BackgroundA large caldera, with submarine post-caldera cones active in historical time, lies off the eastern coast of Epi Island. Epi Island itself, located slightly west of the main New Hebrides volcanic arc, largely consists of two Quaternary volcanoes, Mount Allombei on the west and Pomare (Tavani Kutali) on the east. Tavani Ruro, which forms an elongated eastern extension of Epi Island across a narrow isthmus, is related to Kuwae caldera to the east. Pomare volcano is the highest point on the island and has three well-preserved subsidiary cones to the east with youthful summit craters. Pomare volcano is truncated on its eastern side by the largely submarine East Epi caldera, which has been the source of all historical eruptions. Three small submarine basaltic and dacitic cones, known as Epi A, Epi B, and Epi C, are located along the northern rim of the breached caldera. Ephemeral islands were formed during eruptions in 1920 and 1953, and the summit of the shallowest cone, Epi B, was at 34 m below sea level at the time of a 2001 survey.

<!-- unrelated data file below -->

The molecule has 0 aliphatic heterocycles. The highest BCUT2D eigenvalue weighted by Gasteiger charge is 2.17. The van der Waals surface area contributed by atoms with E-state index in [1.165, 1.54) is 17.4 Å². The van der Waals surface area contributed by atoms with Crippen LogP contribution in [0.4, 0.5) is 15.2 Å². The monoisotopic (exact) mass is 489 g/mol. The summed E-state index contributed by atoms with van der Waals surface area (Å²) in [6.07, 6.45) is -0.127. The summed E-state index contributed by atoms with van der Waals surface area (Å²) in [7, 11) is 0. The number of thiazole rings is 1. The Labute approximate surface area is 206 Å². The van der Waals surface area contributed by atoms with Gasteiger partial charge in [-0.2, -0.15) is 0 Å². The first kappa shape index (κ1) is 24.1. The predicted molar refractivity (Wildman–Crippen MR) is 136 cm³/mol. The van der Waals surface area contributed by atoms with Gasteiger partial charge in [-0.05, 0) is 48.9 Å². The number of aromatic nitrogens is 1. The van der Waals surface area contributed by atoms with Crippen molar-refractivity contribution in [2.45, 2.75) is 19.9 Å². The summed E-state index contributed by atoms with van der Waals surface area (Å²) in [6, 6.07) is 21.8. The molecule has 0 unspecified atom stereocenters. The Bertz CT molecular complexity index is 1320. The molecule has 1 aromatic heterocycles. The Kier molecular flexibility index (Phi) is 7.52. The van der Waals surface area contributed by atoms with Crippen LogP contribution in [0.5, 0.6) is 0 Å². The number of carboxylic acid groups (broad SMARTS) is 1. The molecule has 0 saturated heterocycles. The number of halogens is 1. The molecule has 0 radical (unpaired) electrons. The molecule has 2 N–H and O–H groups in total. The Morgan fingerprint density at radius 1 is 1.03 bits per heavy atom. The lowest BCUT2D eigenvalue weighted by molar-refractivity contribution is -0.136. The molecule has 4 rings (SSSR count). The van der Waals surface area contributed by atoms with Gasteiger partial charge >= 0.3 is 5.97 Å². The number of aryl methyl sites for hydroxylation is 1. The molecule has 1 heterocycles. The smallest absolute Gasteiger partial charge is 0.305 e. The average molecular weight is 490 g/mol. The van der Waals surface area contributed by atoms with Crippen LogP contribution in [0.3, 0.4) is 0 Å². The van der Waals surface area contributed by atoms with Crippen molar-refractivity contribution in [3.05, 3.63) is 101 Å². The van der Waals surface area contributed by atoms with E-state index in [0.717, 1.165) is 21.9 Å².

Smithsonian / GVP volcano information
The Chelona lava dome and the gulf of Epidavros in Greece (Photo: Tobias Schorr)
Dead wood and a poison catepillar in the crater of Papadayan volcano (Photo: Tobias Schorr)
Poison catepillar in the Papadayan crater (Photo: Tobias Schorr)
"Lava fountains" are near-continuous gas bubbles escaping from the lava lake: they are the motor of the lake, transporting heat energy from the magma chamber to the surfa...
See also: Sentinel hub | Landsat 8 | NASA FIRMS